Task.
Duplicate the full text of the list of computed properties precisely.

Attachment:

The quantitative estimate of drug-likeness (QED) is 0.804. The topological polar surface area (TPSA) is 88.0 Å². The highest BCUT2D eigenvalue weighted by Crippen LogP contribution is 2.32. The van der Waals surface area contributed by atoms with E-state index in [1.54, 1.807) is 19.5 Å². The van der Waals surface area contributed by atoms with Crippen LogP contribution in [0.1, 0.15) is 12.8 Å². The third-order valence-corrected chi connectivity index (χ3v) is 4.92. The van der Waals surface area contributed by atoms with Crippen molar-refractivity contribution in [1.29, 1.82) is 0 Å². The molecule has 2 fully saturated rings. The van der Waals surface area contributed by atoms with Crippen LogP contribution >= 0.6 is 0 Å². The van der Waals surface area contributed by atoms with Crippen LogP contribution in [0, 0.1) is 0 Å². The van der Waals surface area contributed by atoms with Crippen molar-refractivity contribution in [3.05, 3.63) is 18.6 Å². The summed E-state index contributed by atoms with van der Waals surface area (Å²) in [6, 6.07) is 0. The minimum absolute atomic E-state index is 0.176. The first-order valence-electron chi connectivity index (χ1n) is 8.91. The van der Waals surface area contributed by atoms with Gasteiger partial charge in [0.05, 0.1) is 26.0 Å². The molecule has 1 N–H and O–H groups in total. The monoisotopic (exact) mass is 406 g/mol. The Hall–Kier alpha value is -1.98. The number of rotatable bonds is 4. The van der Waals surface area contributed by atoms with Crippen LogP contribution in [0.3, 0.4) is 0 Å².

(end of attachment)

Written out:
The quantitative estimate of drug-likeness (QED) is 0.804. The topological polar surface area (TPSA) is 88.0 Å². The highest BCUT2D eigenvalue weighted by Crippen LogP contribution is 2.32. The van der Waals surface area contributed by atoms with E-state index in [1.54, 1.807) is 19.5 Å². The van der Waals surface area contributed by atoms with Crippen LogP contribution in [0.1, 0.15) is 12.8 Å². The third-order valence-corrected chi connectivity index (χ3v) is 4.92. The van der Waals surface area contributed by atoms with Crippen molar-refractivity contribution in [1.29, 1.82) is 0 Å². The molecule has 2 fully saturated rings. The van der Waals surface area contributed by atoms with Crippen LogP contribution >= 0.6 is 0 Å². The van der Waals surface area contributed by atoms with Crippen LogP contribution in [0, 0.1) is 0 Å². The van der Waals surface area contributed by atoms with Crippen molar-refractivity contribution in [3.05, 3.63) is 18.6 Å². The summed E-state index contributed by atoms with van der Waals surface area (Å²) in [6, 6.07) is 0. The minimum absolute atomic E-state index is 0.176. The first-order valence-electron chi connectivity index (χ1n) is 8.91. The van der Waals surface area contributed by atoms with Gasteiger partial charge in [0.05, 0.1) is 26.0 Å². The molecule has 1 N–H and O–H groups in total. The monoisotopic (exact) mass is 406 g/mol. The Hall–Kier alpha value is -1.98. The number of rotatable bonds is 4. The van der Waals surface area contributed by atoms with Crippen LogP contribution in [0.3, 0.4) is 0 Å².